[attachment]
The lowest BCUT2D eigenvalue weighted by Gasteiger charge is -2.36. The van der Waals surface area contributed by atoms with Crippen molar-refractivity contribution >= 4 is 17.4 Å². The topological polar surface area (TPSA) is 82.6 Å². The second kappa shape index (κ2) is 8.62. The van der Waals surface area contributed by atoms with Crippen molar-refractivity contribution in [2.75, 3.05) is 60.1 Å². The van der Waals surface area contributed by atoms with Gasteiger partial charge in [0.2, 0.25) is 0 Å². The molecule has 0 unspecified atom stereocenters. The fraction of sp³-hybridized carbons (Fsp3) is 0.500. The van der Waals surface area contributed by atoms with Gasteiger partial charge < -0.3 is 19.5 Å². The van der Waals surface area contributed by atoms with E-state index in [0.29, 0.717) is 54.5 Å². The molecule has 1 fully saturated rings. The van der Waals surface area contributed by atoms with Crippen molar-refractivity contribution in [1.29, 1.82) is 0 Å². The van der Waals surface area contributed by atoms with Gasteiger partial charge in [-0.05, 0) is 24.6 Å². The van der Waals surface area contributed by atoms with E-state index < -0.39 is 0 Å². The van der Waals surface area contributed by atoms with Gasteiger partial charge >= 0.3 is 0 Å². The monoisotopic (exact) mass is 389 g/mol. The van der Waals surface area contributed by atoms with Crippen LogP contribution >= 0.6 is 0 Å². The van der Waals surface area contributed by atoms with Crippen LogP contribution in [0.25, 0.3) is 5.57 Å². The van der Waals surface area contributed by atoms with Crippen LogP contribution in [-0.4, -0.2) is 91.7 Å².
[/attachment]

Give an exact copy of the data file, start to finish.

The lowest BCUT2D eigenvalue weighted by Gasteiger charge is -2.36. The van der Waals surface area contributed by atoms with Crippen molar-refractivity contribution >= 4 is 17.4 Å². The topological polar surface area (TPSA) is 82.6 Å². The second kappa shape index (κ2) is 8.62. The van der Waals surface area contributed by atoms with Crippen molar-refractivity contribution in [2.75, 3.05) is 60.1 Å². The van der Waals surface area contributed by atoms with Gasteiger partial charge in [0.2, 0.25) is 0 Å². The molecule has 0 unspecified atom stereocenters. The fraction of sp³-hybridized carbons (Fsp3) is 0.500. The van der Waals surface area contributed by atoms with Gasteiger partial charge < -0.3 is 19.5 Å². The van der Waals surface area contributed by atoms with E-state index in [0.29, 0.717) is 54.5 Å². The molecule has 1 fully saturated rings. The van der Waals surface area contributed by atoms with Crippen molar-refractivity contribution in [1.29, 1.82) is 0 Å². The van der Waals surface area contributed by atoms with Gasteiger partial charge in [-0.05, 0) is 24.6 Å². The van der Waals surface area contributed by atoms with E-state index < -0.39 is 0 Å². The van der Waals surface area contributed by atoms with Gasteiger partial charge >= 0.3 is 0 Å². The monoisotopic (exact) mass is 389 g/mol. The van der Waals surface area contributed by atoms with Crippen LogP contribution >= 0.6 is 0 Å². The van der Waals surface area contributed by atoms with Crippen LogP contribution in [0.25, 0.3) is 5.57 Å². The van der Waals surface area contributed by atoms with Crippen LogP contribution in [-0.4, -0.2) is 91.7 Å².